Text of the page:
Certainly not everyone sees it this way though; this is a quote from Teagan and Sara’s Sara Quin about Tyler, the Creator: “As journalists and colleagues defend, excuse and congratulate 'Tyler, the Creator,' I find it impossible not to comment. In any other industry would I be expected to tolerate, overlook, and find deeper meaning in this kid's sickening rhetoric? Why should I care about this music or its 'brilliance' when the message is so repulsive and irresponsible?... The more I think about it, the more I think people don't actually want to go up against this particular bully because he's popular. Who sticks up for women and gay people now? It seems entirely uncool to do so in the indie rock world, and I'll argue that point with ANYONE.” And it is easy to completely understand what she is talking about. She thinks that his lyrics put women back centuries, and that people just ignore some of the nasty things he says about women because everything else he says is so inspiring. But Tyler fans don’t like him in spite of those lyrics, they like everything about him because the message is not irresponsible and repulsive, it is inspiring, life-changing, and all-inclusive. Tyler cares about everyone, including the losers and the outcasts. He refuses to live in a world where everyone is scared to be themselves. Women included. The point Sara missed, is that when Tyler seems overly aggressive or odd he is almost definitely playing a roll. Characters in his songs like Sam or Wolf were created to help him get over the issues he is facing like a bad break up or criticism from the public and discuss the power dynamic between men and women and gender inequality.
Is it the medium of rap itself that makes people so blind to this aspect of the art? Why do we perceive songs to be real indications of reality more so than we do other forms of art? People seem to find it easier to accept this type of discussion in other art forms much more easily. Whether it be racism, a dislike of rappers in general, or a misunderstanding of the art form, the general public seems to take everything rappers say to be the absolute truth about their lives and how they feel when, in reality, it’s abstract and representational of a certain way of thinking that may be their own but isn’t necessarily.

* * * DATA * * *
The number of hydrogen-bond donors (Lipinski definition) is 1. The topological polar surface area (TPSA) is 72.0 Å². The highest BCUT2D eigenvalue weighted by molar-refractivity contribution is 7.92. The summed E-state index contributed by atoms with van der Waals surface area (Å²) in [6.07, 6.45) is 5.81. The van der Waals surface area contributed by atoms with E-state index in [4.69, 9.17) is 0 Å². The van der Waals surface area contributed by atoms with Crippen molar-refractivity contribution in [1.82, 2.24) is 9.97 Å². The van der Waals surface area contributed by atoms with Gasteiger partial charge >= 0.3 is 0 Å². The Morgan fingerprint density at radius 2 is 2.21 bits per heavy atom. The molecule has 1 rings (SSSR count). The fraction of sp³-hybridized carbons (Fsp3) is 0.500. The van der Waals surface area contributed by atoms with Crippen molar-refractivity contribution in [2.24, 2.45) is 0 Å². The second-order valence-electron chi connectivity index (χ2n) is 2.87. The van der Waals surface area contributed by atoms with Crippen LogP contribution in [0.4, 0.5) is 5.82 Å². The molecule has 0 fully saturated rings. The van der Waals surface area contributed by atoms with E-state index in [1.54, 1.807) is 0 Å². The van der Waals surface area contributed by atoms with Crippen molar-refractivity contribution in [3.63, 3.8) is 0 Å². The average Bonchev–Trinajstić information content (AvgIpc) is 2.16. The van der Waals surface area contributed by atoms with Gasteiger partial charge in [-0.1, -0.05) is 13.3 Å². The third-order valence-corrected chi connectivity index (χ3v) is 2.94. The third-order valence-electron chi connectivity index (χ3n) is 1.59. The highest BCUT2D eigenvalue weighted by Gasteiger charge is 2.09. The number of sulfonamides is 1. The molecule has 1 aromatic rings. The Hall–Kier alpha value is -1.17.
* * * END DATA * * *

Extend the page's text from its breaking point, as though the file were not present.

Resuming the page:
In 1917, Marcel Duchamp put a urinal on a pedestal and called in art. Audiences around the world were horrified and scandalized, but today we view his actions as brave and innovative. Great artists have always pushed boundaries in art, and even impressionism was considered scandalous at a certain point. It is a common theme in art to want to push the boundaries of what is socially acceptable and what is considered to even be art. That is what makes me believe that Eminem and Tyler, the Creator aren’t ignorant or evil, but rather visionary thinkers who want to rile up their audiences in order to get attention and incite a conversation about gender. Perhaps they are pushing us women to stand up for ourselves like Sara and like the way I have learned to do. It is absolutely revolutionary. He wants us to fight our demons and stand up for ourselves to find self acceptance. Hopefully time and retrospect bring us a better understanding of what these artists are doing and the positve effect they have had on society.
Some examples of art pushing boundaries here:
 Marcel Duchamp's Fountain (top), Marcel Duchamp's L.H.O.O.Q (2nd), Allen Jones' Chair, Hatstand, & table (3rd), and Allen Jones' Stand In (bottom)




The truth of the matter is that as women we are going to face misogyny in this world and being prepared to talk about these issues is completely essential. And if it is Tyler, the Creator, Eminem and other progressive musicians like Run the Jewels or Kendrick Lamar that are causing us to have this conversation right now, it is only a positive thing. I think they would be glad that they took the criticism and the hate and were able to contribute to that battle for gender equality. It is practically a public service to bring the conversation about gender into the spotlight. I think it is time that we start thanking them and stop criticising. Time to understand that when Eminem says, “Shit, half the shit I say, I just make it up, to make you mad so kiss my white naked ass, and if it’s not a rapper that I make it as, I'mma be a fucking rapist in a Jason mask,” it isn’t him saying that he wants to be Jason. He's saying that he is pushing boundaries to get attention and cause controversy so that people listen to what he has to say, and if you don’t understand what he means, he may as well be the epitome of what you have imagined him to be from the beginning: a disgusting, violent, woman-hating rapist.
--Amy

1 comment: